Aureole etc.

Golden Age singers

Nimbus on-line

Faure songs
Charlotte de Rothschild (soprano);

  Founder: Len Mullenger
Classical Editor: Rob Barnett

George ENESCU (1881-1955)
Violin Sonata No. 2 (1899) [22.35]
Violin Sonata No. 3 (1926) [26.50]
Rumanian Rhapsody No. 1 (1911) [13.10]
Susanne Stanzeleit (violin)
Julian Jacobson (piano)
rec. no details given. DDD
MERIDIAN CDE 84469 [62.35]


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Enescu's nationalism is rarely in question in the works of his high maturity. In this he looks in the direction of the folk-inflected Szymanowski and Karayev.

The Second Sonata (dedicated to Thibaud) was written before the nationalistic mould was formed. It is contemporaneous with the orgiastic First Symphony. The sonata is songful with Enescu adopting the manner and style of Franck and Lekeu. It is no wonder that all three movements carry French titles for Gallic sensibilities and wayward passions mark out this turn-of-century work. Stanzeleit has a hoarse hollow tone that is all tremulous fragility and roughened intensity in the outer movements.

A quarter of a century later Enescu had merged his high romantic style with folk-impressionism. The Third Sonata weaves misty landscapes, camp fires, melancholy and gypsy dances into a goulash that sways with Eastern arcana. At times I took this for a sort of romantic Zigeunerweisen or Tzigane and broadly speaking that is what it is. The andante sostenuto e misterioso has some extraordinary gipsy fiddler acrobatics smartly executed to utterly musical effect by Stanzeleit. Aptly enough the infamous First Rumanian Rhapsody follows the Third Sonata. The Rhapsody could just as easily carry the title of the Third Sonata: Dans la caractère populaire roumain.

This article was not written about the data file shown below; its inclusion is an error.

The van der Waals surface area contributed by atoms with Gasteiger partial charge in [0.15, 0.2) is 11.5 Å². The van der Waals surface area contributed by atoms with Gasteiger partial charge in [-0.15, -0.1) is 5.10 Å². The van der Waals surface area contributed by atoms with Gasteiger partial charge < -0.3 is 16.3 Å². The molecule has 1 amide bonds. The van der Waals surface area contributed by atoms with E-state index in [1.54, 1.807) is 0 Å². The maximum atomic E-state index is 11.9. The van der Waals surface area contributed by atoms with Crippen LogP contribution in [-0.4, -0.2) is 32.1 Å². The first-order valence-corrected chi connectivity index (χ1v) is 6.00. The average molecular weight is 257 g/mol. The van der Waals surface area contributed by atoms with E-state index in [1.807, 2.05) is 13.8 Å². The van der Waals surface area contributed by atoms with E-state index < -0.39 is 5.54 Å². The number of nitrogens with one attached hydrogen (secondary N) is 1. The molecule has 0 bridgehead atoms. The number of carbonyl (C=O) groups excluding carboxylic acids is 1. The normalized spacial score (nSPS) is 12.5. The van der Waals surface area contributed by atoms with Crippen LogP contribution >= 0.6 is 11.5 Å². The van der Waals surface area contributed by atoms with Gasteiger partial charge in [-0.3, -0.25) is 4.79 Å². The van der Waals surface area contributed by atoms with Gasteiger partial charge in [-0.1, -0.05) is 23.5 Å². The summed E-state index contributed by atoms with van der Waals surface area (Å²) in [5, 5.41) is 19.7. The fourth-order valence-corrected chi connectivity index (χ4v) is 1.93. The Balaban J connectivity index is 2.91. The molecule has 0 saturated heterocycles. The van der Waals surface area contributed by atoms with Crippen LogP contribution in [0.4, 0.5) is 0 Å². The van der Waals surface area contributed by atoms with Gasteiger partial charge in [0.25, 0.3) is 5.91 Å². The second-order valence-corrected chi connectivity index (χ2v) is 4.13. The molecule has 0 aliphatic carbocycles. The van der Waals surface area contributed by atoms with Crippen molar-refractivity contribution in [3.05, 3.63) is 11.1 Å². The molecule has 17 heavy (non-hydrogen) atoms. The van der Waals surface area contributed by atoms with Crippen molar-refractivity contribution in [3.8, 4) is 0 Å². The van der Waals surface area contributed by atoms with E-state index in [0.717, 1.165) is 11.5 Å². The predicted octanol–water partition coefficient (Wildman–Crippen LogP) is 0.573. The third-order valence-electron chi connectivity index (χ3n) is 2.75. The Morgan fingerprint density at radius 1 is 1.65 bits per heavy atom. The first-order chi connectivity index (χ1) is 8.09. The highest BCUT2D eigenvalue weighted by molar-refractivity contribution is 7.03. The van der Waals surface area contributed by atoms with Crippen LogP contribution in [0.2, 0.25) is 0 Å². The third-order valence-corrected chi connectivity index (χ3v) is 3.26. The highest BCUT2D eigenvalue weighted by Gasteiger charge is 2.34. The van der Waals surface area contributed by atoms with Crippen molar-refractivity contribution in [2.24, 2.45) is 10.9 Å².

Competition comes from Hyperion Helios series CDH55103 (the Opreans). Choice is a matter of stylistic preference. Stanzeleit has the more vibrant and vulnerable approach - certainly consistent with the gipsy element. On the other hand Adelina Oprean is steadier, less hoarse, a shade more buttoned down.

The good notes, in English only are by Neil Butterworth.

Stanzeleit and Jacobson revel in the spontaneity of the gipsy scores.

Rob Barnett

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